Fostering a New Political Consciousness on Violence against Children
February 7, 2010 by Linda Raftree
Ending violence is not as simple as some people (and some famous-journalists-from-the-New-York-Times) might think. It’s not as easy as telling some personal stories of child victims of violence and getting people in the “West” to pay attention and care. Ending violence against children will involve some very deep and profound cultural shifts that need to be owned by local communities who have decided that they want to end violence. Violence needs to be addressed on multiple fronts over time, taking into consideration very localized contexts that frame violence against children as an accepted norm, and that allow those who commit violent acts against children to continue with impunity. Violence is not something in isolation of other currents running through a society, and much (most? all?) violence is rooted in unequal power relationships.
Next Sunday, I’m heading to Benin for a couple weeks to work on a project aimed at ending violence against children. I’ll be training colleagues from Benin and Togo on setting up an SMS based system of collecting incident reports on violence against children and mapping the incidents out. This information should allow for better tracking and understanding of what kind of violence is taking place, and for more informed thinking about sustainable solutions/responses to the violence.
My colleagues and I will then train youth in 2 communities in Benin to use the system. We’ll also train youth to do some basic audio and video testimonies. Our Togo colleagues will return to Togo to replicate the training with some youth groups there. This is all part of a larger Violence against Children (VAC) project that has been ongoing since 2008.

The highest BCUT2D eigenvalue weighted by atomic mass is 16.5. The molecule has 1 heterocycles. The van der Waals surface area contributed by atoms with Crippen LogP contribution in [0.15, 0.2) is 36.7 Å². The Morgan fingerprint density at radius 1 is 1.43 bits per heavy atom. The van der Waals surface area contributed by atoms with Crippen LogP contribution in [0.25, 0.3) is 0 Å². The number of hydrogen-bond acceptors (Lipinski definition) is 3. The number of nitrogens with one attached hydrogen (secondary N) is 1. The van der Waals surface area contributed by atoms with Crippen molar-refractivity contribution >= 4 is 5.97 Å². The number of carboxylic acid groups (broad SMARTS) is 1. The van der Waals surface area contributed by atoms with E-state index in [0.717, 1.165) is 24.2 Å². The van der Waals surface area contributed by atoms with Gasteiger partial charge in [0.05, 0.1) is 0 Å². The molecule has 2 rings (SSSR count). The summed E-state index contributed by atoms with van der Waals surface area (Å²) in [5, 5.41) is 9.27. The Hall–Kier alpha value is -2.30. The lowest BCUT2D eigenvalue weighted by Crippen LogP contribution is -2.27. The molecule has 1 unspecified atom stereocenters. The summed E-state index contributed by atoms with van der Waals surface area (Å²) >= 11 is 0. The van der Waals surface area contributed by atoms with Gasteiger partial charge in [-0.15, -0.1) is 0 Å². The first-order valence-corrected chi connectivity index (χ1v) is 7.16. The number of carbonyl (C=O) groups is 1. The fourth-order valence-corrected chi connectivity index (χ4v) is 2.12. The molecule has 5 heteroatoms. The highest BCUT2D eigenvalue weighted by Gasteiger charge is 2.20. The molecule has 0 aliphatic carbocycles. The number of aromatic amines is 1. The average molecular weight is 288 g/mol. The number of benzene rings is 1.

One thing that I like about this VAC project is that it trains and engages children and youth themselves as advocates and agents of change to end violence, together with adult community allies. As those who are experiencing this violence, it’s vital that children and youth are prepared and able to take part in stopping the cycle – it’s in their own best interest. They also need a critical mass of people locally who are aware of the negative impacts of violence, and a system that can apprehend and mete out consequences for those who commit acts of violence.
After its 4 year running period, the VAC project will have trained some 200 children and youth on the causes, manifestations and consequences of violence; ways to communicate effectively with different audiences to get the message of stopping violence across; the use of cartoons, comics, social media, radio and television to talk about issues of violence; and how to respectfully yet confidently lead intergenerational dialogue around the issue. After my 2 weeks in Benin, the youth, project staff and other participating community adults will (I hope!) be able to use mobile phones to collect information, pictures, videos and audio testimonies about violence in their communities to share locally, nationally and globally to speak to publics and decision makers.
As part of the preparation for the upcoming workshop, I’ve been reading through some reports and documentation about the project. One report stated that all children participating thus far in the project have said that there has been a concrete reduction of violence in their lives. They have consciously broken the cycle of violence themselves and have been able to talk to their families and peers, who now exercise less violence against them. Most of the youth in the participating groups have themselves been victims of violence, sometimes severe, at home on a regular basis.